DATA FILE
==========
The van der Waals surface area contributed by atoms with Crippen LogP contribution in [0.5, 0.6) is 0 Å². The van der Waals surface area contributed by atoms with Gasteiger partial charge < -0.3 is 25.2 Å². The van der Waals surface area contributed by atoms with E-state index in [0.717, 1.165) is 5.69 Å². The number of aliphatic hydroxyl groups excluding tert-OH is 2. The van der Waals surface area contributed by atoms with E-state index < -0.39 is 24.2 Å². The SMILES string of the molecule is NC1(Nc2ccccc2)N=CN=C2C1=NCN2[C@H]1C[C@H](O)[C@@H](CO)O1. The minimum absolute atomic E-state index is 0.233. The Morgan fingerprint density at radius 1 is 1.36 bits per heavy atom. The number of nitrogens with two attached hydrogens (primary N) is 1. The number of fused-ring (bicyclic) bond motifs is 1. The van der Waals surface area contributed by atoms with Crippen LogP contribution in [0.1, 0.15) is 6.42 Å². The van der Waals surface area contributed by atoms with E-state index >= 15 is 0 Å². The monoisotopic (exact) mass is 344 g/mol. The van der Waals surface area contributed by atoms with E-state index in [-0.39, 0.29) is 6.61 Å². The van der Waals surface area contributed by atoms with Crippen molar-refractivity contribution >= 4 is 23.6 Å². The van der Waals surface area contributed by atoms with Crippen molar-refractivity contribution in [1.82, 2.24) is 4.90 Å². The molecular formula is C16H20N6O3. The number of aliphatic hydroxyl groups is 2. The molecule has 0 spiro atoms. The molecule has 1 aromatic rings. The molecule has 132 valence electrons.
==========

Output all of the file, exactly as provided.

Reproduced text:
The van der Waals surface area contributed by atoms with Crippen LogP contribution in [0.5, 0.6) is 0 Å². The van der Waals surface area contributed by atoms with Gasteiger partial charge < -0.3 is 25.2 Å². The van der Waals surface area contributed by atoms with E-state index in [0.717, 1.165) is 5.69 Å². The number of aliphatic hydroxyl groups excluding tert-OH is 2. The van der Waals surface area contributed by atoms with E-state index < -0.39 is 24.2 Å². The SMILES string of the molecule is NC1(Nc2ccccc2)N=CN=C2C1=NCN2[C@H]1C[C@H](O)[C@@H](CO)O1. The minimum absolute atomic E-state index is 0.233. The Morgan fingerprint density at radius 1 is 1.36 bits per heavy atom. The number of nitrogens with two attached hydrogens (primary N) is 1. The number of fused-ring (bicyclic) bond motifs is 1. The van der Waals surface area contributed by atoms with Crippen LogP contribution in [0.1, 0.15) is 6.42 Å². The van der Waals surface area contributed by atoms with E-state index >= 15 is 0 Å². The monoisotopic (exact) mass is 344 g/mol. The van der Waals surface area contributed by atoms with E-state index in [-0.39, 0.29) is 6.61 Å². The van der Waals surface area contributed by atoms with Crippen molar-refractivity contribution >= 4 is 23.6 Å². The van der Waals surface area contributed by atoms with Crippen molar-refractivity contribution in [1.82, 2.24) is 4.90 Å². The molecular formula is C16H20N6O3. The number of aliphatic hydroxyl groups is 2. The molecule has 0 spiro atoms. The molecule has 1 aromatic rings. The molecule has 132 valence electrons.